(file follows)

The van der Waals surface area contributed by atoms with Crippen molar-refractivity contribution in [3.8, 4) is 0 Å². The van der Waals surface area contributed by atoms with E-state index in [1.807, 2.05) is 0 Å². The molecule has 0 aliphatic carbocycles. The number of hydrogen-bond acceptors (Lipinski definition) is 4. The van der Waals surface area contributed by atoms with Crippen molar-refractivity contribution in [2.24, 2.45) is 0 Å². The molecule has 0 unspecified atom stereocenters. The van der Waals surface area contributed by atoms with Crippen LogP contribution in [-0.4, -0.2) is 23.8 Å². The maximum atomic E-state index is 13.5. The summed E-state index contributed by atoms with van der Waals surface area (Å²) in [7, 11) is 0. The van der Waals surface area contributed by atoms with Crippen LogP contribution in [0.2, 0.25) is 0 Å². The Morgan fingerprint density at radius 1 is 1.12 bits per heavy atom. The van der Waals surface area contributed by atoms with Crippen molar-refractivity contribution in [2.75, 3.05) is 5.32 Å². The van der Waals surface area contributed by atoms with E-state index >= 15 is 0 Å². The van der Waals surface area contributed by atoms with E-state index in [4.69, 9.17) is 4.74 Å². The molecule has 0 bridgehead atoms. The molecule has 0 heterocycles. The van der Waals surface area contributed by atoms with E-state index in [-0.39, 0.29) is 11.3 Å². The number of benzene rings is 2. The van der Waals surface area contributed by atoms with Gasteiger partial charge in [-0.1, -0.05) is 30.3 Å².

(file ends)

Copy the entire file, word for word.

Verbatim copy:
The van der Waals surface area contributed by atoms with Crippen molar-refractivity contribution in [3.8, 4) is 0 Å². The van der Waals surface area contributed by atoms with E-state index in [1.807, 2.05) is 0 Å². The molecule has 0 aliphatic carbocycles. The number of hydrogen-bond acceptors (Lipinski definition) is 4. The van der Waals surface area contributed by atoms with Crippen molar-refractivity contribution in [2.24, 2.45) is 0 Å². The molecule has 0 unspecified atom stereocenters. The van der Waals surface area contributed by atoms with Crippen LogP contribution in [-0.4, -0.2) is 23.8 Å². The maximum atomic E-state index is 13.5. The summed E-state index contributed by atoms with van der Waals surface area (Å²) in [7, 11) is 0. The van der Waals surface area contributed by atoms with Crippen LogP contribution in [0.2, 0.25) is 0 Å². The Morgan fingerprint density at radius 1 is 1.12 bits per heavy atom. The van der Waals surface area contributed by atoms with Crippen molar-refractivity contribution in [2.75, 3.05) is 5.32 Å². The van der Waals surface area contributed by atoms with E-state index >= 15 is 0 Å². The van der Waals surface area contributed by atoms with E-state index in [4.69, 9.17) is 4.74 Å². The molecule has 0 bridgehead atoms. The molecule has 0 heterocycles. The van der Waals surface area contributed by atoms with E-state index in [-0.39, 0.29) is 11.3 Å². The number of benzene rings is 2. The van der Waals surface area contributed by atoms with Gasteiger partial charge in [-0.1, -0.05) is 30.3 Å².